While slightly lower than August's reading, the latest UK services PMI figure of 53.9 suggests growth in the sector remains solid, if a little unexciting. For Bank of England policymakers, the underlying story paints a mixed picture.
On one hand, the Markit/CIPS press release again talks about firms operating at stretched capacity, given the increasing challenge in recruiting specialist staff. This, in turn, is forcing firms to lift salaries in a bid to attract/retain talent and suggests the better wage growth momentum we've seen this year is set to persist.
That makes it likely that the Bank of England officials will continue to talk up the prospects of further tightening, but with Brexit risks mounting, realistically we think another rate hike before March 2019 is unlikely.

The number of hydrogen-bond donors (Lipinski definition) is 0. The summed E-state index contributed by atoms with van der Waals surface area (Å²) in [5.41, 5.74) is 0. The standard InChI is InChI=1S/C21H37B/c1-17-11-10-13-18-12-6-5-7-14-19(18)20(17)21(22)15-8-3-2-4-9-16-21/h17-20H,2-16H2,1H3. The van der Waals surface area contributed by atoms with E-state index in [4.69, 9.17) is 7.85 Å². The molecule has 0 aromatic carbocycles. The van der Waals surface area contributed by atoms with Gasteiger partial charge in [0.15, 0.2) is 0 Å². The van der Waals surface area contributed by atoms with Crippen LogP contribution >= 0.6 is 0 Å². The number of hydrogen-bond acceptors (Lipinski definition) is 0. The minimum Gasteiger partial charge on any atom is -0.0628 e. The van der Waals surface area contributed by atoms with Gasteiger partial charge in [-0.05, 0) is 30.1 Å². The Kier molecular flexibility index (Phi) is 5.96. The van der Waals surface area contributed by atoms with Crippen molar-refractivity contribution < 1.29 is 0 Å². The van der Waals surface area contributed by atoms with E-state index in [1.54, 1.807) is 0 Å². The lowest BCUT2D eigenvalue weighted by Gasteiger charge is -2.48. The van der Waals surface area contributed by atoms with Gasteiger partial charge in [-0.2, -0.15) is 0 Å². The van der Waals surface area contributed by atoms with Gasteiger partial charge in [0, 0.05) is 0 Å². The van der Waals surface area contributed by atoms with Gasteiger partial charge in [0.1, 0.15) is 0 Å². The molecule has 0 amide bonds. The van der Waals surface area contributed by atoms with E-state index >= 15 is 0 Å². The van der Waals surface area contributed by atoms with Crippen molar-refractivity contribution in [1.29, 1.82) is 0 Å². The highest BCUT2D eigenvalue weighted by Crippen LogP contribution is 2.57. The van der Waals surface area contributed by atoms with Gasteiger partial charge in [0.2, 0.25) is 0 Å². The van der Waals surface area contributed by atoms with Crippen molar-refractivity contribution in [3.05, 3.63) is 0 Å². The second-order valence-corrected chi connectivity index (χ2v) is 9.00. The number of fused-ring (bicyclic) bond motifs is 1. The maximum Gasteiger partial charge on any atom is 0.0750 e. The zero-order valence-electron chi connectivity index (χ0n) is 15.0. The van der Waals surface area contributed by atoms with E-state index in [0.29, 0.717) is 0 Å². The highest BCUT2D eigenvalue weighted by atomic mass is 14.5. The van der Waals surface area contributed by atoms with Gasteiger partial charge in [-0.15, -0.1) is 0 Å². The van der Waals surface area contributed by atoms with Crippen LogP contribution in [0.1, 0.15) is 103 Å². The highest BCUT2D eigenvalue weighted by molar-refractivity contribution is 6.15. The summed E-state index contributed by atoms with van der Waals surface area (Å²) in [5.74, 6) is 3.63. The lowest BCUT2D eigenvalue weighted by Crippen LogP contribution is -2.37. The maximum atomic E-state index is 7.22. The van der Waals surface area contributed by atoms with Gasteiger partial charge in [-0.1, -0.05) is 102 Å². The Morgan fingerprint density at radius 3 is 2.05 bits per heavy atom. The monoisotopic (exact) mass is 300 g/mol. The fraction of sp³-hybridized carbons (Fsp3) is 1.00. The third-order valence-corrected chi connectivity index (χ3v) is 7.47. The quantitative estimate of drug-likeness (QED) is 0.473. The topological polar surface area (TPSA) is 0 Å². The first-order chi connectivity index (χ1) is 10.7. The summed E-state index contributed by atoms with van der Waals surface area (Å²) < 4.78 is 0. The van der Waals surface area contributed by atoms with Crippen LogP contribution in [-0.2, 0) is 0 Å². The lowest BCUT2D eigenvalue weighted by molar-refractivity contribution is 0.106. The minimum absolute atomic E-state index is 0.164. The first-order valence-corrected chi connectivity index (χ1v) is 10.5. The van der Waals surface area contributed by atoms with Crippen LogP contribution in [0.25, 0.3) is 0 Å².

Risks of 'no deal' could hit the service sector over coming months
As we discussed in our Brexit blog last week, our base case is that a deal will be reached between the EU and UK and that this will be passed by UK lawmakers, despite the current bluster. Crucially though, we are unlikely to know for sure until the new year, suggesting that uncertainty is only likely to increase between now and then. A combination of firms becoming more vocal about the risk of 'no deal' to their operations, coupled with more news headlines about the day-to-day practicalities of 'no deal' for households, could see consumers take an even more cautious stance on spending - particularly if they begin to get more concerned about job security.
That could see economic momentum slow further as we head into the winter - and while the service sector is much broader than consumer spending alone, it could potentially see the PMIs drift lower over coming months. For this reason, we don't expect another Bank of England rate hike until May 2019 at the earliest.